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How we do things here

March 22, 2012

This is how things are done in these parts: I don’t want to speak for him because I know my friend Don Parris has his own explanation for it (which he outlines on his blog here), but it appears that while building up his bash scripting skills, he noticed a certain finality to deleting filed in bash. So he wrote a script to keep the files around in case there’s an “oops-I-needed-that-file-after-all” moment.

So Don did what we do in these parts, this paradigm known as FOSS: He wrote his own script. Not only this, he put it under the GPL and put it out for the benefit of the wide world to use.

Is it something that will be widely adopted and catapult Don to a nomination for the Nobel? Probably not. But for those of us who would use it, it’s a pretty nifty tool, and my hat is off to Don and the Bash Trashman (which you can get at the link two paragraphs up, and note to Don: I sort of like Brash myself, but snicker uncontrollably at the thought of calling it Bashmaster, a la Bassmaster).

Because that’s how things are done here.

There’s a flip side to this coin, too: It’s when someone visits to a distro or a project and tells the community “Hey, you can do things better. Let me tell you how.”

I bring this up in the wake of a thread in the CrunchBang forums around what might — might — constitute improvements in that particular distribution. That’s reason number one. The second reason is that I’m guilty of this, too, and learned my lesson years ago.

While there is always room for improvement in anything, the changes the original poster suggests are things that are already found commonly in other distros and, arguably (as noted in the thread) CrunchBang’s strengths lie in what it “lacks” in the way of digital creature comforts as much as it lies in the great job Philip Newborough has done in putting together an Openbox-based distro that’s fast on old hardware and lightning quick on the newer stuff.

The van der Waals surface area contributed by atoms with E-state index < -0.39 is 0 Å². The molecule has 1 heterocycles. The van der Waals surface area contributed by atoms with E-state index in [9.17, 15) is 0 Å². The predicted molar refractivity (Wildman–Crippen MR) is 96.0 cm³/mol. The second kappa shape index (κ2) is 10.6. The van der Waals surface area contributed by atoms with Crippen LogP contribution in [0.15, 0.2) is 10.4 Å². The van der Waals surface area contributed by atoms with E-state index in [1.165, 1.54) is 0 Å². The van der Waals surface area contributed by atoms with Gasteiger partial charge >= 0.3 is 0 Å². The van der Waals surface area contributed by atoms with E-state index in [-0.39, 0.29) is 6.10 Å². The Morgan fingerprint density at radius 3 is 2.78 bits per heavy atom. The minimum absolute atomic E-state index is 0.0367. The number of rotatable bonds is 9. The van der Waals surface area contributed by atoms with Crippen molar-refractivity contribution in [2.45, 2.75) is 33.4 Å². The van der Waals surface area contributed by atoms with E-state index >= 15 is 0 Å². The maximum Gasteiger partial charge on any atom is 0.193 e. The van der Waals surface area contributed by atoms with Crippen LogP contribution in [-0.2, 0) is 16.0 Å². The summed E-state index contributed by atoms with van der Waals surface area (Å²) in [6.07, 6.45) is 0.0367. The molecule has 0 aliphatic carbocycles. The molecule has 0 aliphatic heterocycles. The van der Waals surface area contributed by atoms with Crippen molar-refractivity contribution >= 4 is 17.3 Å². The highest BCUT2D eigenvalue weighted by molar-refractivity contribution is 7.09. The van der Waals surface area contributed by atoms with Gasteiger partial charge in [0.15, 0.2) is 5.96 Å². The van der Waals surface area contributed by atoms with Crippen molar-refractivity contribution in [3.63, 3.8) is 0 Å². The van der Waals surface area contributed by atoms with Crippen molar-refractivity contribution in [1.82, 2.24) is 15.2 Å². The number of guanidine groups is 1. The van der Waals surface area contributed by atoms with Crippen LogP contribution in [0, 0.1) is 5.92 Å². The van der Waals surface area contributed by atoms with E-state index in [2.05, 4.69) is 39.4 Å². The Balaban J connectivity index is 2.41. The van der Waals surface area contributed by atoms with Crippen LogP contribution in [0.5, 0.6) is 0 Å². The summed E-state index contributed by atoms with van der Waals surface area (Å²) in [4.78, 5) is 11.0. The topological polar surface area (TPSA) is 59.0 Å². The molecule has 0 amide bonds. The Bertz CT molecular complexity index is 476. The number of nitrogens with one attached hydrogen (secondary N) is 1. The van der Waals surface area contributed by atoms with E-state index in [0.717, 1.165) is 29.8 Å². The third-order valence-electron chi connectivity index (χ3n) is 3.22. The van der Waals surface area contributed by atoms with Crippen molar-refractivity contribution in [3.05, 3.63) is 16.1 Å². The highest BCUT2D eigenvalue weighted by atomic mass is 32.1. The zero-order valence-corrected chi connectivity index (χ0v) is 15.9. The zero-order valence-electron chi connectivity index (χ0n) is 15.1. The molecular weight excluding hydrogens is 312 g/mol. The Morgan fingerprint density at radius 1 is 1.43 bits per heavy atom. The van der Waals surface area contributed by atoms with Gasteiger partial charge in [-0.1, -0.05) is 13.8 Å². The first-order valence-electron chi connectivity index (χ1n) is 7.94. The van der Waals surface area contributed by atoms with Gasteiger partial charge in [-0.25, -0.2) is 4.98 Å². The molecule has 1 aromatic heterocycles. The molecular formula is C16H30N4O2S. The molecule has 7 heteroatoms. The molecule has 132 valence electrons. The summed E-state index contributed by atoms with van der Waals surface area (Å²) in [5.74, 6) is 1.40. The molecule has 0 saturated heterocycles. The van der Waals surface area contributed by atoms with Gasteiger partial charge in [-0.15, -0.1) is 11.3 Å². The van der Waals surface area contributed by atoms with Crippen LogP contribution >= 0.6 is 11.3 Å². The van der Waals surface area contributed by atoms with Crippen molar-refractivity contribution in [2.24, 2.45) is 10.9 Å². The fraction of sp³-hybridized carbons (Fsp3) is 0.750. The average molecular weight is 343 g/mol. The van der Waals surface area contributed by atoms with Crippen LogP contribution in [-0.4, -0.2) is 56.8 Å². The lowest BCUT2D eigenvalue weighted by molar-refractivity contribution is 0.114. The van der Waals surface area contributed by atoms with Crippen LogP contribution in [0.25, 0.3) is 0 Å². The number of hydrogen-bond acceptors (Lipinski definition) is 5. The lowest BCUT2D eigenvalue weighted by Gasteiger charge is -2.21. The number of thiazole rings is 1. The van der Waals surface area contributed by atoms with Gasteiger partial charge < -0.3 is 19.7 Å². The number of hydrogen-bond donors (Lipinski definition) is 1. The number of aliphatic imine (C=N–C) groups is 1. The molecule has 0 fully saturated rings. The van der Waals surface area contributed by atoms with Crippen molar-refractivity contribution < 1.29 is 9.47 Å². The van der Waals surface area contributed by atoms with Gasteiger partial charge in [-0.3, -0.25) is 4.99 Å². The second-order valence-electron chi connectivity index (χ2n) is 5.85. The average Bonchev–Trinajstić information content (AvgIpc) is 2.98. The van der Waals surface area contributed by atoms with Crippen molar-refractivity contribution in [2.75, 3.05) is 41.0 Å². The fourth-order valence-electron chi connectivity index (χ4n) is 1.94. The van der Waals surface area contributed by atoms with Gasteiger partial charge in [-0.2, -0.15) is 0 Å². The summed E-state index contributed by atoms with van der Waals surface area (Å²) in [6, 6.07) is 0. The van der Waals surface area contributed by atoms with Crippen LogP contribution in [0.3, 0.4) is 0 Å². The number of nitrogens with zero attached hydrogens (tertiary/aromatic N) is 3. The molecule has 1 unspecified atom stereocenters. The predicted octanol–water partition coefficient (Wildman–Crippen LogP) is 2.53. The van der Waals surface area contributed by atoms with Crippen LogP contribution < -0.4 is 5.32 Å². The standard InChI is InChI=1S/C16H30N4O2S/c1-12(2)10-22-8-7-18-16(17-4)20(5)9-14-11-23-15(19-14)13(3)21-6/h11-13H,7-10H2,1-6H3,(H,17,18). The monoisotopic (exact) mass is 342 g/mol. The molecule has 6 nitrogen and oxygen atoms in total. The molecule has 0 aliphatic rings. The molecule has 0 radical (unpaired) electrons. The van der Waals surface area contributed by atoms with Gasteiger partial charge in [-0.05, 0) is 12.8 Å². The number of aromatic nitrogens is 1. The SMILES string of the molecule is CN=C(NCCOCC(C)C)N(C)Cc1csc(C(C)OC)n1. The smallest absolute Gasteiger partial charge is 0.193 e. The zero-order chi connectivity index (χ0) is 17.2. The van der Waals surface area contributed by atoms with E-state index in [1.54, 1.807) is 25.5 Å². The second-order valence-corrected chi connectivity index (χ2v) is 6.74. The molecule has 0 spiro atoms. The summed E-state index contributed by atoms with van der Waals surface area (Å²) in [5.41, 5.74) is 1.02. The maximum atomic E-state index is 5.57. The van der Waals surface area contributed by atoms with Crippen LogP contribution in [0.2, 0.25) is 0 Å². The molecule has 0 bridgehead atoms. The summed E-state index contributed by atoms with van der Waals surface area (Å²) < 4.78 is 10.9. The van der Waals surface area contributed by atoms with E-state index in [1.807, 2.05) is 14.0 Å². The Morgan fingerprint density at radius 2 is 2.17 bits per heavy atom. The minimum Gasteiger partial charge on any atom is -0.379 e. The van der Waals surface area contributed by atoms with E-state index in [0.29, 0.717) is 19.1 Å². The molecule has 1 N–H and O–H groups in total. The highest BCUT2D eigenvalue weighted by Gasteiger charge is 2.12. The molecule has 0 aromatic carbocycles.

You’ve heard me say this before, mantra-like, and I’m going to have this etched on my tombstone: Use whatever distro/FOSS program works for you. This is one of those basic truths, like the inevitability of death and taxes and the inability to comprehend how gravity works, understanding the Wankel engine or the end of “2001: A Space Odyssey.” To go to one community set in their ways and say, “You know, you’d be a lot more popular if $LIST_OF_REASONS” doesn’t fly because, in the constellation of the 320-something distros in the Linux/BSD universe, there’s a distro out there that will do exactly what you want it to do. As it should be. And if this one doesn’t do it for you and you’re not using one that does work for you — opting to try to change it to your tastes instead of changing yours to fit the distro — you’re falling into the trap outlined in that popular Southern expression: “Never teach a pig to sing. It wastes your time, and it annoys the pig.”

To his credit (and I’m assuming the original poster is a he), the original poster has stuck with CrunchBang and he seems to be working out some of the bugs he’s finding. Also, one of the things I hope he’s finding is that there is a wealth of knowledge and education a question away in the CrunchBang forums, which is a huge and positive testament to that particular community.

As an aside, I use CrunchBang regularly as my primary distro because a.) I like it and b.) it does what I need it to do across a wide range of hardware which, say it with me, means it suits my needs. The fact that it’s a community with a wide range of smart people is a perk.

Which is as it should be.

(Larry Cafiero is one of the founders of the Lindependence Project and develops business software at Redwood Digital Research, a consultancy that provides FOSS solutions in the small business and home office environment.)

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Eliminate DRM!

  1. paulfsams@yahoo.com
    March 23, 2012 at 6:58 am

    Crunchbang is a good distro as it is, but I’m having a blast(and sometimes a fit!) customizing it, I’m having fun learning things again.
    Paul Sams

  2. Bob McKeand
    March 25, 2012 at 8:30 am

    User driven innovation is a big part of Linux.
    The people who ask, “Hey, what if?” or suggest
    that app X is added to the repositories. How one
    asks for these things is important but listening to
    users is important also. Those of us who do not
    code are stuck with asking the developers to do
    things. Hey Devs, thanks for all you do.

    On the other hand, letting developers or the boss
    of the developers to run wild in the code, without
    asking anyone if it is a good idea gives us more
    KDE4 or GNOME3 or, shudder, Unity.

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